In the 1871 Census the young Neil was recorded as living with his grandfather, a retired crofter.  Ann Munro married the widowed Malcolm Thomson, the Governor of Inveraray Prison, in 1875, but at the 1881 Census Neil was staying with his great aunt Bell MacArthur, a former agricultural worker. This family background, with its roots in the Argyllshire countryside, meant that Munro was brought up bi-lingually. Gaelic culture and the Gaelic spirit informed much of his writing, although he never published any works in that language.

          After attending school in Inveraray, Munro about the age of 13 entered the local law office of William Douglas as a junior clerk.  This was an odd appointment. Nothing in Munro’s background made a career in the law likely; his fellow clerks were from a more conventional middle-class background – a doctor’s son and a lawyer’s son.  The job was in fact wished on Munro. He later wrote he was:

 

…insinuated, without any regard for my own desires, into a country lawyer’s office, wherefrom I withdrew myself as soon as I arrived at years of discretion and revolt.

 

Nor was it just any country lawyer’s office. William Douglas was a central part of the Argyllshire establishment: Clerk to the Commissioners of Supply, Clerk to the Lieutenancy of Argyll, and later, Sheriff Clerk and Justice of the Peace Clerk.  Perhaps the string-pulling that had landed the bright young Munro such a coveted job was connected with the mystery of his father’s identity.

         

 

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Entertaining Dr Johnson:intro.

April 7, 2008

Bringing a friend home to meet your father can be a fairly stressful occasion, one that is made much worse if your relationship with your father is a difficult one and you just know that your friend and your father aren’t going to get on well.  The potential social embarrassment is made infinitely worse if the father in question is a distinguished Scottish judge with traditional attitudes and strong views and the friend is known for his notoriously anti-Scottish views.

James Boswell

This was the explosive situation that James Boswell, advocate and author, got himself into in 1773 when, at the end of his tour of the Highlands with Dr Samuel Johnson, he and Johnson arrived at his father’s Ayrshire home, Auchinleck House, to stay for six days.  James Boswell’s father, Alexander, who had the title of Lord Auchinleck from his position as a judge of the Court of Session, was sixty-six years old. James, who was now thirty-three, had been in more or less constant conflict with his father since his teenage years – a relationship not helped by Alexander re-marrying after the death of James’s much-loved mother.  Alexander thought that James was too fond of loose living and running off to London and should instead concentrate on his family responsibilities as a recently married husband, and as heir to Auchinleck, and on his career at the Scottish bar.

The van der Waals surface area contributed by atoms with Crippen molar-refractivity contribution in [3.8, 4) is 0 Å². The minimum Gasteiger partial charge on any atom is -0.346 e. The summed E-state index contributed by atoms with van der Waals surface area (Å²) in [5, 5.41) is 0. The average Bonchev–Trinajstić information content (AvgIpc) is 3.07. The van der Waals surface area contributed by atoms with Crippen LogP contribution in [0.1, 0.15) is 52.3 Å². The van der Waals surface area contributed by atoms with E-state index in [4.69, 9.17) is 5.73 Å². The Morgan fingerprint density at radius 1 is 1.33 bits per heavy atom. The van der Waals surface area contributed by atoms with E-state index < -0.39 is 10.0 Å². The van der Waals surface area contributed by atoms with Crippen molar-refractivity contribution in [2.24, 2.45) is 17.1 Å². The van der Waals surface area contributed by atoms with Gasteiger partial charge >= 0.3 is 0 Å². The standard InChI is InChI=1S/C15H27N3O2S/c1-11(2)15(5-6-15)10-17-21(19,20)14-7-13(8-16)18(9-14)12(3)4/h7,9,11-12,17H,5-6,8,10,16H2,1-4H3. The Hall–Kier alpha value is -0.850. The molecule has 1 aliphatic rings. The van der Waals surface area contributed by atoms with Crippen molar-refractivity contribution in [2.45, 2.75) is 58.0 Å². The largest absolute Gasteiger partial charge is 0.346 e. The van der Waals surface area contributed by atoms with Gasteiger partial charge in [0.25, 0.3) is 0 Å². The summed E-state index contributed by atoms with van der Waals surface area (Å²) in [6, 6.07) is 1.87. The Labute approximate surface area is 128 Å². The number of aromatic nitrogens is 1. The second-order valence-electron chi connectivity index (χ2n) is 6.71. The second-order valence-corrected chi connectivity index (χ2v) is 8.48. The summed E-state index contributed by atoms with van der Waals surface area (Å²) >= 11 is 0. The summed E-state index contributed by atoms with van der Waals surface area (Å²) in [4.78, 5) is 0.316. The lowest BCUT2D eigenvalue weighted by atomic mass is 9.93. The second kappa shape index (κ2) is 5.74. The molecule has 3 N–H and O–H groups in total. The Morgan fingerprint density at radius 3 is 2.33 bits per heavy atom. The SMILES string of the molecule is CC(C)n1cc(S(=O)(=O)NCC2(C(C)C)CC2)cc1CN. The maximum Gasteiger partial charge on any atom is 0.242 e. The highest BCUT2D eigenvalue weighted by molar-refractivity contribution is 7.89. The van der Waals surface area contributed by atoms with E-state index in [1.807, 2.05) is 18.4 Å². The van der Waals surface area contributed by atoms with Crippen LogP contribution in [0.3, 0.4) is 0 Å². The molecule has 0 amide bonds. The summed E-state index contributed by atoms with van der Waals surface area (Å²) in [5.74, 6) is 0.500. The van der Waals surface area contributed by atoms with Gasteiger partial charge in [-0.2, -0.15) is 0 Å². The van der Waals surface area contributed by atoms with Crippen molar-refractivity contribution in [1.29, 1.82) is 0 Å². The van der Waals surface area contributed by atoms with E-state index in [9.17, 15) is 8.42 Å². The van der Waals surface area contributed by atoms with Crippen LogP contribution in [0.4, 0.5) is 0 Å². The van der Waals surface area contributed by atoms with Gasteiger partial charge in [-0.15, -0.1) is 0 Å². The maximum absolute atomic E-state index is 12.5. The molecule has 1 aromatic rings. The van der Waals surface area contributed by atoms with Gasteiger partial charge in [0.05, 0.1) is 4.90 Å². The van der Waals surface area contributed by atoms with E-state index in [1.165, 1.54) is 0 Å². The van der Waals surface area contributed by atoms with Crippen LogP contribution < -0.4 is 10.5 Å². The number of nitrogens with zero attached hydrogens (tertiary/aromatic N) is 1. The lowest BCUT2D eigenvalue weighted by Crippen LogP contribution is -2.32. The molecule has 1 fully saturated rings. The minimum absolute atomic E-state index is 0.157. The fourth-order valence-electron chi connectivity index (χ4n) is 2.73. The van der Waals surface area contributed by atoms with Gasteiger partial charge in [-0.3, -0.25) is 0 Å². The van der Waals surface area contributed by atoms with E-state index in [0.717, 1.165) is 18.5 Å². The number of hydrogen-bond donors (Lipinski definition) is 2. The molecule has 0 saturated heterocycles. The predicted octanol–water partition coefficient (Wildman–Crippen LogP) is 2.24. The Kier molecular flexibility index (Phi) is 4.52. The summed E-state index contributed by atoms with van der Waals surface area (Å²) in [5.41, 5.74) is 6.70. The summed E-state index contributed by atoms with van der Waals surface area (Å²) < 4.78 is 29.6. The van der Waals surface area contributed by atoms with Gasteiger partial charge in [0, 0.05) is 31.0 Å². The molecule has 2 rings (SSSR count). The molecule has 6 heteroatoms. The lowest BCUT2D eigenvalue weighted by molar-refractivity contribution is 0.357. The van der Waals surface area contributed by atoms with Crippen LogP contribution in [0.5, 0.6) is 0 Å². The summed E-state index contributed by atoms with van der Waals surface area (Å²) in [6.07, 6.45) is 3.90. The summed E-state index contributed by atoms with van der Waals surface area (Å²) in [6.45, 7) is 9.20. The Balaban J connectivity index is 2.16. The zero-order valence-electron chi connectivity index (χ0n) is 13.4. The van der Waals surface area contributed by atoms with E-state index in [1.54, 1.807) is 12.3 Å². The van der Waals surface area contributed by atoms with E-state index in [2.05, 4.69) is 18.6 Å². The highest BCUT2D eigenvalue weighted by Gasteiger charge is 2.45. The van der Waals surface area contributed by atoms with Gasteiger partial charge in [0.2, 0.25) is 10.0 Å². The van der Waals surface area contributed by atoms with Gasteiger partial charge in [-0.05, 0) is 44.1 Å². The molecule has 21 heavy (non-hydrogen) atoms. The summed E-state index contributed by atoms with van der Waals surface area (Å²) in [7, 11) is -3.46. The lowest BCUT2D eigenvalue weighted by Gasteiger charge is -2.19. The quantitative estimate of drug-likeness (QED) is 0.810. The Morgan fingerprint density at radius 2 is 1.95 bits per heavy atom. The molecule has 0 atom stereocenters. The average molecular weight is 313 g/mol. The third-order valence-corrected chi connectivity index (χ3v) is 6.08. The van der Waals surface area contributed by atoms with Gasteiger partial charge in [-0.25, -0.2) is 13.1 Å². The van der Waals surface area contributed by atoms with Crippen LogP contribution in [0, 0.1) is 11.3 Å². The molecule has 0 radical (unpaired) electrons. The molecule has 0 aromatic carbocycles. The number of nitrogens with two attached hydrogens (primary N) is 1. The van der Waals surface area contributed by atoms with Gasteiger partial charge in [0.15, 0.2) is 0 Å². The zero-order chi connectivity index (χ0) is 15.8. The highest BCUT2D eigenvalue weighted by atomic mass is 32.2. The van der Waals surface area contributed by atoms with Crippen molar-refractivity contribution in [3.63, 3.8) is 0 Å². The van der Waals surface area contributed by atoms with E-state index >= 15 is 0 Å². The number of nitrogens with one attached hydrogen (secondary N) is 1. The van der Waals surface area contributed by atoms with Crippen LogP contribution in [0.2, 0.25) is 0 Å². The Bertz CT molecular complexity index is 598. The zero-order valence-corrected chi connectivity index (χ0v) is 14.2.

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Last of the Chiefs

March 26, 2008

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Alasdair Ranaldson Macdonell of Glengarry was a Highland clan chief who died in 1828.  However he perhaps should have lived a hundred years earlier when his eccentric life style and flamboyant behaviour would have been more acceptable. He was an enthusiast for traditional Highland ways, he promoted the use of Gaelic, Highland dress and tartan, kept a domestic bard but at the same time was an enthusiastic clearer of his clanlands for sheep-farming and never seemed aware of the contradictions he represented.

My biography of him was published in 2001 and attracted such comments from reviewers as “well researched and highly readable” and “a fascinating picture of a bizarre life”. 

One of the incidents in his “bizarre life” was a duel he fought at Fort George – a duel which resulted in his trial for murder at the High Court of Justiciary in Edinburgh. Click here for a link to my article Pistols on the Links  about the duel and the trial.

It was published in paperback at £9.99 but readers of this blog can buy direct from me at only £5.00 post free! 

Email me for details: brian@bdosborne.fsnet.co.uk

Writing Biography and Autobiography

March 26, 2008

I had written three book-length biographies and decided that I should put all that hard-earned experience to good use and so I persuaded A&C Black to add this title to their “Writing Handbooks” series. My thought was that we are all interested in people and many of us have wanted to write a life-story but have been unsure how to set about it or how to bring such a project to a satisfactory end. My book is, I hope, a practical and helpful introduction to writing biography and autobiography and looks at the various forms that such a project might take.

 

The historian and biographer Antonia Woodville was recently kind enough to comment in her blog:  “The book “Writing Biography and Autobiography” by Brian D Osborne has arrived. It’s a highly readable, interesting handbook.”

Click on the image below to go to Amazon.co.uk where you can buy this book